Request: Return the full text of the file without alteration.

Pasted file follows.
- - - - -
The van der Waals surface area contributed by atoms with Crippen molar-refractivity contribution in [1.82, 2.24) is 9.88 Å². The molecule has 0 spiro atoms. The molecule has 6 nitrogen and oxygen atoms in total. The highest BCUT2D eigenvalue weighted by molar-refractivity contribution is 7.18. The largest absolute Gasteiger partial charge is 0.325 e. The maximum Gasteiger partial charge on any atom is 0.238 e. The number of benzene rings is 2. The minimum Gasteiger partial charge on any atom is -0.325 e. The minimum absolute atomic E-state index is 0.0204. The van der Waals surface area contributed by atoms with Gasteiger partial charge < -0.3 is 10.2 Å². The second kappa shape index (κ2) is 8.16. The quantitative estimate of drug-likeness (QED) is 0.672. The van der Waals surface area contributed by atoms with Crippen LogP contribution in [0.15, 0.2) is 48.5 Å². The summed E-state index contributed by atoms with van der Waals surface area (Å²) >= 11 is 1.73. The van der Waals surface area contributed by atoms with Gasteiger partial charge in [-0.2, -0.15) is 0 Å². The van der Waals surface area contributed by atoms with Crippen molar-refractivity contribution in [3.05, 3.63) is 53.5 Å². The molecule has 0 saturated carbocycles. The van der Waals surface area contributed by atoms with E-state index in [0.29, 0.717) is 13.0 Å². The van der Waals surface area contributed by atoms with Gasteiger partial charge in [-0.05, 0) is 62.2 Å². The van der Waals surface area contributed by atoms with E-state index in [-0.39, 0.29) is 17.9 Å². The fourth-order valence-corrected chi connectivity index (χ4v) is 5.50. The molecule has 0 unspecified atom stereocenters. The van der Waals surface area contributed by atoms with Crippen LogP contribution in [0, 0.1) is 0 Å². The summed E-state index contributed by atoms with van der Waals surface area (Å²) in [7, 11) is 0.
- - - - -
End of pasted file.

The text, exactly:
The van der Waals surface area contributed by atoms with Crippen molar-refractivity contribution in [1.82, 2.24) is 9.88 Å². The molecule has 0 spiro atoms. The molecule has 6 nitrogen and oxygen atoms in total. The highest BCUT2D eigenvalue weighted by molar-refractivity contribution is 7.18. The largest absolute Gasteiger partial charge is 0.325 e. The maximum Gasteiger partial charge on any atom is 0.238 e. The number of benzene rings is 2. The minimum Gasteiger partial charge on any atom is -0.325 e. The minimum absolute atomic E-state index is 0.0204. The van der Waals surface area contributed by atoms with Gasteiger partial charge < -0.3 is 10.2 Å². The second kappa shape index (κ2) is 8.16. The quantitative estimate of drug-likeness (QED) is 0.672. The van der Waals surface area contributed by atoms with Crippen LogP contribution in [0.15, 0.2) is 48.5 Å². The summed E-state index contributed by atoms with van der Waals surface area (Å²) >= 11 is 1.73. The van der Waals surface area contributed by atoms with Gasteiger partial charge in [-0.2, -0.15) is 0 Å². The van der Waals surface area contributed by atoms with Crippen molar-refractivity contribution in [3.05, 3.63) is 53.5 Å². The molecule has 0 saturated carbocycles. The van der Waals surface area contributed by atoms with E-state index in [0.29, 0.717) is 13.0 Å². The van der Waals surface area contributed by atoms with Gasteiger partial charge in [-0.05, 0) is 62.2 Å². The van der Waals surface area contributed by atoms with E-state index in [-0.39, 0.29) is 17.9 Å². The fourth-order valence-corrected chi connectivity index (χ4v) is 5.50. The molecule has 0 unspecified atom stereocenters. The van der Waals surface area contributed by atoms with Crippen LogP contribution in [0, 0.1) is 0 Å². The summed E-state index contributed by atoms with van der Waals surface area (Å²) in [7, 11) is 0.